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Let’s Go Trunking

The materials in this section are drawn directly from an excellent article by Charles Chatsworth in the Bell System Technical Journal [Chatsworth].

First, what is a trunk? It’s usually a 2 or 4-wire cable connected between two offices. It is used to carry the talking path and often for call signaling during call completion and after it ends. In the 4-wire configuration, voice is usually carried via two separate paths: to and from the endpoints.


 No single exchange operates in isolation; it needs connections to other offices to form a vast network. Trunks are the connective tissue to make this happen. The figure illustrates the range of trunking layouts which might be used. With the 10 offices assumed and direct trunks (2-way) between each office and every other office, 90 groups of trunks would be required.

Trunking plans diagram for NYC comparing 3 routing methods

In the 'full tandem' arrangement (middle image), each office connects to every other office through a central point; a Toll or Tandem Office. For this kind of office, there were no subscribers directly attached only other offices. Twenty trunk groups would be needed.  Between these two extremes with some offices reaching certain other offices through the tandem center and certain others by direct trunks, a great many combinations would be possible. In the case assumed (right image), 50 groups appeared to be the best combination.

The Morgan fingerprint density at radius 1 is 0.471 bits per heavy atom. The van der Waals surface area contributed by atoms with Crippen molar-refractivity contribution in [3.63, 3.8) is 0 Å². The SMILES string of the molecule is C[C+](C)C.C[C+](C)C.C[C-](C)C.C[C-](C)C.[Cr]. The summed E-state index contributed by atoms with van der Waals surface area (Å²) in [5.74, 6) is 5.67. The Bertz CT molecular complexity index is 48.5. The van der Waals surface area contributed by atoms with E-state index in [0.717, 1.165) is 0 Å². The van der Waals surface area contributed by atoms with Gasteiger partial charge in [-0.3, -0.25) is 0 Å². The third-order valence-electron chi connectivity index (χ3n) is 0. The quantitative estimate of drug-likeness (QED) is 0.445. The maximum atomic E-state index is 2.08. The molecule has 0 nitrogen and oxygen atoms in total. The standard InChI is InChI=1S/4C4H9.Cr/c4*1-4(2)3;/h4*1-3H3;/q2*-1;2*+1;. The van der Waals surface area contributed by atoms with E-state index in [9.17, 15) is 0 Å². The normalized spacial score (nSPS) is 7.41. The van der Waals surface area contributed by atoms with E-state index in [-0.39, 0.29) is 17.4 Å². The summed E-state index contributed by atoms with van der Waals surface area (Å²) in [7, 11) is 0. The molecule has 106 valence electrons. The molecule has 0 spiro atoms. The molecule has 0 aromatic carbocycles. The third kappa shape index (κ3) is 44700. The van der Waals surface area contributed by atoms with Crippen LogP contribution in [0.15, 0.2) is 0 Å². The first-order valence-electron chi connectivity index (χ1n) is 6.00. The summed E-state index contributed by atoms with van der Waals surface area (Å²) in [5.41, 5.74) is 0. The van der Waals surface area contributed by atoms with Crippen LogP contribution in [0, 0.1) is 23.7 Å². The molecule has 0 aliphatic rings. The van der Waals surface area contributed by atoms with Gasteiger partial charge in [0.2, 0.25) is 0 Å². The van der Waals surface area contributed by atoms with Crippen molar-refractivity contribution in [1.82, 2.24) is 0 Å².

The data at the bottom of the figure pertain to the NYC area trunking plan.  If only direct trunks were employed in the metropolitan area, some 43,000 groups would be required. On the other hand, if we followed only the strictly tandem plan, 850 groups would be required. However, in this case, unwarranted switching costs would be involved. By establishing a plan, however, involving both tandem and direct trunks, the most economical plan can be determined upon and in this case about 9,000 groups of trunks are required.

On extended trunk lines, voice attenuation posed challenges. Additionally, rapid signaling was challenging due to the capacitive and inductive components on the lines.  Nonetheless, trunking between offices was essential for building a holistic telephone network. See the section dedicated to Traffic Engineering to learn more about this important and fascinating topic. 


Charles Chatsworth,  General Engineering Problems of the Bell System, Bell System Technical Journal, October 1925 

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